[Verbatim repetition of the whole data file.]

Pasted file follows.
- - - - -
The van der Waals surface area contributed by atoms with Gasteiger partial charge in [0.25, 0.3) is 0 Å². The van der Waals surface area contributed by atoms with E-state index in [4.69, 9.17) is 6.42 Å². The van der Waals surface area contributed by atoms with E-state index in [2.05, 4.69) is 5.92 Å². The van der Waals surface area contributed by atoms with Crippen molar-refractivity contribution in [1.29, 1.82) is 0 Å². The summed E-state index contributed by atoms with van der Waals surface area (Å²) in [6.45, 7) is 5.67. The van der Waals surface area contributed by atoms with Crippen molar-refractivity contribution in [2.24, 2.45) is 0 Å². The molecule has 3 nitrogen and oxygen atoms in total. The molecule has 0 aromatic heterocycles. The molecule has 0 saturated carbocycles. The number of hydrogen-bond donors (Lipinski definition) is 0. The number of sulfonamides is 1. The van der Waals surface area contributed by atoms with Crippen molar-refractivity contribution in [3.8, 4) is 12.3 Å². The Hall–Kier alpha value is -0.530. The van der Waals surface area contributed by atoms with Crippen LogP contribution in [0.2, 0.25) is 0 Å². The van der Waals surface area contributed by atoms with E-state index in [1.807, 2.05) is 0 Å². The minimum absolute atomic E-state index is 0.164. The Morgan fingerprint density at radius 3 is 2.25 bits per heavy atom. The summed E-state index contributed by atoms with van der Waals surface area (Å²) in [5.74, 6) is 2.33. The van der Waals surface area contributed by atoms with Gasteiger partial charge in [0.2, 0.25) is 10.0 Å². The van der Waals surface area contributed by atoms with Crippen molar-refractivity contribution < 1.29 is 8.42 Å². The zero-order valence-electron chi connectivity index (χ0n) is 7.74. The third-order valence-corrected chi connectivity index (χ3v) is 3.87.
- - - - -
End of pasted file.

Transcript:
The van der Waals surface area contributed by atoms with Gasteiger partial charge in [0.25, 0.3) is 0 Å². The van der Waals surface area contributed by atoms with E-state index in [4.69, 9.17) is 6.42 Å². The van der Waals surface area contributed by atoms with E-state index in [2.05, 4.69) is 5.92 Å². The van der Waals surface area contributed by atoms with Crippen molar-refractivity contribution in [1.29, 1.82) is 0 Å². The summed E-state index contributed by atoms with van der Waals surface area (Å²) in [6.45, 7) is 5.67. The van der Waals surface area contributed by atoms with Crippen molar-refractivity contribution in [2.24, 2.45) is 0 Å². The molecule has 3 nitrogen and oxygen atoms in total. The molecule has 0 aromatic heterocycles. The molecule has 0 saturated carbocycles. The number of hydrogen-bond donors (Lipinski definition) is 0. The number of sulfonamides is 1. The van der Waals surface area contributed by atoms with Crippen molar-refractivity contribution in [3.8, 4) is 12.3 Å². The Hall–Kier alpha value is -0.530. The van der Waals surface area contributed by atoms with Crippen LogP contribution in [0.2, 0.25) is 0 Å². The van der Waals surface area contributed by atoms with E-state index in [1.807, 2.05) is 0 Å². The minimum absolute atomic E-state index is 0.164. The Morgan fingerprint density at radius 3 is 2.25 bits per heavy atom. The summed E-state index contributed by atoms with van der Waals surface area (Å²) in [5.74, 6) is 2.33. The van der Waals surface area contributed by atoms with Gasteiger partial charge in [0.2, 0.25) is 10.0 Å². The van der Waals surface area contributed by atoms with Crippen molar-refractivity contribution < 1.29 is 8.42 Å². The zero-order valence-electron chi connectivity index (χ0n) is 7.74. The third-order valence-corrected chi connectivity index (χ3v) is 3.87.